4. Do daily “tick checks.” Before or after bathing is a good time to check. Older children or adults should use a hand-held or full-length mirror to check all of their body parts. Make sure to check under the arms, in and around the ears, inside the belly button, behind the knees, between the legs, around the waist, and on the hairline and scalp.
  5. Remove ticks quickly and correctly (see above).
  6. Be on the lookout for fever or rash.
  7. Prevent ticks on animals with flea/tick collars or other treatments.
  8. Discourage deer by removing plants that attract them and/or by building barriers or fencing to keep them out. Deer are the main food source of adult ticks.

What are the Symptoms of Lyme Disease?

Early stage

Fortunately, 90% of children infected with Lyme disease exhibit the classic red “bullseye” rash that is typical of this early stage, developing within 7-14 days after a tick bite. This rash is usually flat, not painful, is at least 5 cm in diameter and continues to expand over days, possibly weeks. It may also be accompanied by additional symptoms, including fever, headache, dizziness, body aches and fatigue.

Testing for Lyme infection at this stage is not helpful because results are often negative and an accurate diagnosis can be made visually. Early stage Lyme disease is easily treated with 14-21 days of oral antibiotics and 90% of patients have complete resolution of symptoms.

Early disseminated stage

The early disseminated stage of Lyme disease occurs 3-5 weeks after the initial bite and can cause multiple red bulls-eye rashes, facial nerve palsies (Bell’s palsy), meningitis and carditis. In children with Lyme, 3% will exhibit facial nerve palsy and 1% meningitis.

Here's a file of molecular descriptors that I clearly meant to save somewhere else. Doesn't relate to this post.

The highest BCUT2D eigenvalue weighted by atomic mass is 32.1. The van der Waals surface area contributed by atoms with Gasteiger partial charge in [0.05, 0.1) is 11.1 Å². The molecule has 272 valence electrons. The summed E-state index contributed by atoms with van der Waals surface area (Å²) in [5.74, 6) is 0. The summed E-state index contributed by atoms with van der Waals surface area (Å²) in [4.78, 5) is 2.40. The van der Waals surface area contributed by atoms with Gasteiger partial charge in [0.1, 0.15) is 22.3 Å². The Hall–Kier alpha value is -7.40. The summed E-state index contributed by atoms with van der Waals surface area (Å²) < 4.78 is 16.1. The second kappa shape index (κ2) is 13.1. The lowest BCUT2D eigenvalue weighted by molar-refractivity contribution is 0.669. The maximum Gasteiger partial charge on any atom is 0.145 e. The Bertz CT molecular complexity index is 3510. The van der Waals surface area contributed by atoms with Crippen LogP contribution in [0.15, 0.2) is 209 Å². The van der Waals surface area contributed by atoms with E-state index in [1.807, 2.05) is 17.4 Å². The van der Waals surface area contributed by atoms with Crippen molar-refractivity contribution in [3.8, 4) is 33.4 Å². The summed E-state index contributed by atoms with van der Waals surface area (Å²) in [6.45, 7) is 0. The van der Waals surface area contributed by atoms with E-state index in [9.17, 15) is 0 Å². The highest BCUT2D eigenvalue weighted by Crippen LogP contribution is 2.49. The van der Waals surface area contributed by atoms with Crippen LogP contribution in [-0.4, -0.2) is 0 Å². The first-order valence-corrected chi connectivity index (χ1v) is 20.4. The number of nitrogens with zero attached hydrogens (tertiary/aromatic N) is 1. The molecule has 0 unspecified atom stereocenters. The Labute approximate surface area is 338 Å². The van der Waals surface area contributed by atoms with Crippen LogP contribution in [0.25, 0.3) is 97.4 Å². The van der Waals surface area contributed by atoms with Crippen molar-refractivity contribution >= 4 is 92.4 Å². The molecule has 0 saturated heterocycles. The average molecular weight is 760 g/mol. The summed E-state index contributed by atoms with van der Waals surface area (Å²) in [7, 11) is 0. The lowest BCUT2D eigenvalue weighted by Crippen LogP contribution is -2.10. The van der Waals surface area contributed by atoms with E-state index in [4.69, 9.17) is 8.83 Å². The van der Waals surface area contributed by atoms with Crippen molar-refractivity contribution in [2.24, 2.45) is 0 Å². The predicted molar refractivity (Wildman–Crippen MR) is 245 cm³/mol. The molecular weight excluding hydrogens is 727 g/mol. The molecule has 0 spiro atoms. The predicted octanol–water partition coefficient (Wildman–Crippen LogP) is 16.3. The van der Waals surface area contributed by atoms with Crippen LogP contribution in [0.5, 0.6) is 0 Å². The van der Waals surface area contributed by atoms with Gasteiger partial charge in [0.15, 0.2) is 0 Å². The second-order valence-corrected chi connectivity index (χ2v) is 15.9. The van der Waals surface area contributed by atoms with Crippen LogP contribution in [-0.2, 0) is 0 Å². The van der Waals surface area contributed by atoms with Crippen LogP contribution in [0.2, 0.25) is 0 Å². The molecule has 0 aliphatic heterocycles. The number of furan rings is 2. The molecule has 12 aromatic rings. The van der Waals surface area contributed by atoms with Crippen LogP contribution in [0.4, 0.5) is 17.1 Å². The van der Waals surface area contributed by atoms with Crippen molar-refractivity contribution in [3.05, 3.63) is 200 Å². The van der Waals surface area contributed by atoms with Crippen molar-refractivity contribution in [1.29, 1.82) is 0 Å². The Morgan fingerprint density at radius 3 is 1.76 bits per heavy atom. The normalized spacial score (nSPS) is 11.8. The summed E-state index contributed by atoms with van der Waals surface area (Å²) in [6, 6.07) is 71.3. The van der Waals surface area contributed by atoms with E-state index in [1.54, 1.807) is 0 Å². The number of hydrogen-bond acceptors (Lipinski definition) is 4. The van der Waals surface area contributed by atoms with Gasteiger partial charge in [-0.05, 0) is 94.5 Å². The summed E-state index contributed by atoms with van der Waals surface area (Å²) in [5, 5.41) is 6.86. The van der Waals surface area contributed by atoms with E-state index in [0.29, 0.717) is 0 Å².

Late stage

Late stage Lyme disease includes arthritis with redness, pain and swelling of a joint, as well as more significant cardiac and neurologic symptoms. Depending upon the individual case, early disseminated Lyme and late stage Lyme can be treated with 21-28 days of oral or IV antibiotics.

If you think your child has been bitten by a tick, please come see us.

If you suspect your child may have contracted a disease from a tick bite, please make an appointment with Westchester Health Pediatrics to see one of our pediatricians for an accurate diagnosis and immediate treatment. The sooner we can begin treatment, the faster we can thwart the development of the disease and prevent long-lasting consequences. Whenever, wherever you need us, we’re here for you.

By Suzanne Cutler, MD, Pediatric Physician with Westchester Health Pediatrics, member of Northwell Health Physician Partners

by WHA-Admin